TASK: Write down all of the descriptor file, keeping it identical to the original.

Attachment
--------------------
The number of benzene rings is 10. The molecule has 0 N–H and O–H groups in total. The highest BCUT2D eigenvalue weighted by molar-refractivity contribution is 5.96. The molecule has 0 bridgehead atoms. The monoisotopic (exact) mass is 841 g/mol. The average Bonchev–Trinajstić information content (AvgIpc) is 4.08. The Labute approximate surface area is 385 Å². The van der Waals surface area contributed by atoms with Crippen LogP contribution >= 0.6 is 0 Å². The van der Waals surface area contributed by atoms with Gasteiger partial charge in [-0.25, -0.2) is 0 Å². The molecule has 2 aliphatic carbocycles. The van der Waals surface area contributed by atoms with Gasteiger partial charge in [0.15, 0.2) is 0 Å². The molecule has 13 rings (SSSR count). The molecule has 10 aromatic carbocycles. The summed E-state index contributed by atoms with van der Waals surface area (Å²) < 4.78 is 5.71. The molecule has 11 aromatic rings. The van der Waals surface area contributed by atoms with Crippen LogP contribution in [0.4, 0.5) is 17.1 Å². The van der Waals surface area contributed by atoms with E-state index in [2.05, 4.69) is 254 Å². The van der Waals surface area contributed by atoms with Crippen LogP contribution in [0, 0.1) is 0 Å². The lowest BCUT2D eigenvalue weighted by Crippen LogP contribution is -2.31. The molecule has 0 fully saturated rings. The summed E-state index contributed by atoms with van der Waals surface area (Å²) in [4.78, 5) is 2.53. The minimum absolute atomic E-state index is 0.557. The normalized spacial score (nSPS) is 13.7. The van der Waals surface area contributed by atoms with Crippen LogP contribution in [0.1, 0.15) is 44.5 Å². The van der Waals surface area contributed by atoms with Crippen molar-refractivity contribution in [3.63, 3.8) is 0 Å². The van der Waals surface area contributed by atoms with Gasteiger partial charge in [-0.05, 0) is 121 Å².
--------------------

The number of benzene rings is 10. The molecule has 0 N–H and O–H groups in total. The highest BCUT2D eigenvalue weighted by molar-refractivity contribution is 5.96. The molecule has 0 bridgehead atoms. The monoisotopic (exact) mass is 841 g/mol. The average Bonchev–Trinajstić information content (AvgIpc) is 4.08. The Labute approximate surface area is 385 Å². The van der Waals surface area contributed by atoms with Crippen LogP contribution >= 0.6 is 0 Å². The van der Waals surface area contributed by atoms with Gasteiger partial charge in [-0.25, -0.2) is 0 Å². The molecule has 2 aliphatic carbocycles. The van der Waals surface area contributed by atoms with Gasteiger partial charge in [0.15, 0.2) is 0 Å². The molecule has 13 rings (SSSR count). The molecule has 10 aromatic carbocycles. The summed E-state index contributed by atoms with van der Waals surface area (Å²) < 4.78 is 5.71. The molecule has 11 aromatic rings. The van der Waals surface area contributed by atoms with Crippen LogP contribution in [0.4, 0.5) is 17.1 Å². The van der Waals surface area contributed by atoms with E-state index in [2.05, 4.69) is 254 Å². The van der Waals surface area contributed by atoms with Crippen LogP contribution in [0, 0.1) is 0 Å². The lowest BCUT2D eigenvalue weighted by Crippen LogP contribution is -2.31. The molecule has 0 fully saturated rings. The summed E-state index contributed by atoms with van der Waals surface area (Å²) in [4.78, 5) is 2.53. The minimum absolute atomic E-state index is 0.557. The normalized spacial score (nSPS) is 13.7. The van der Waals surface area contributed by atoms with Crippen LogP contribution in [0.1, 0.15) is 44.5 Å². The van der Waals surface area contributed by atoms with Crippen molar-refractivity contribution in [3.63, 3.8) is 0 Å². The van der Waals surface area contributed by atoms with Gasteiger partial charge in [-0.05, 0) is 121 Å².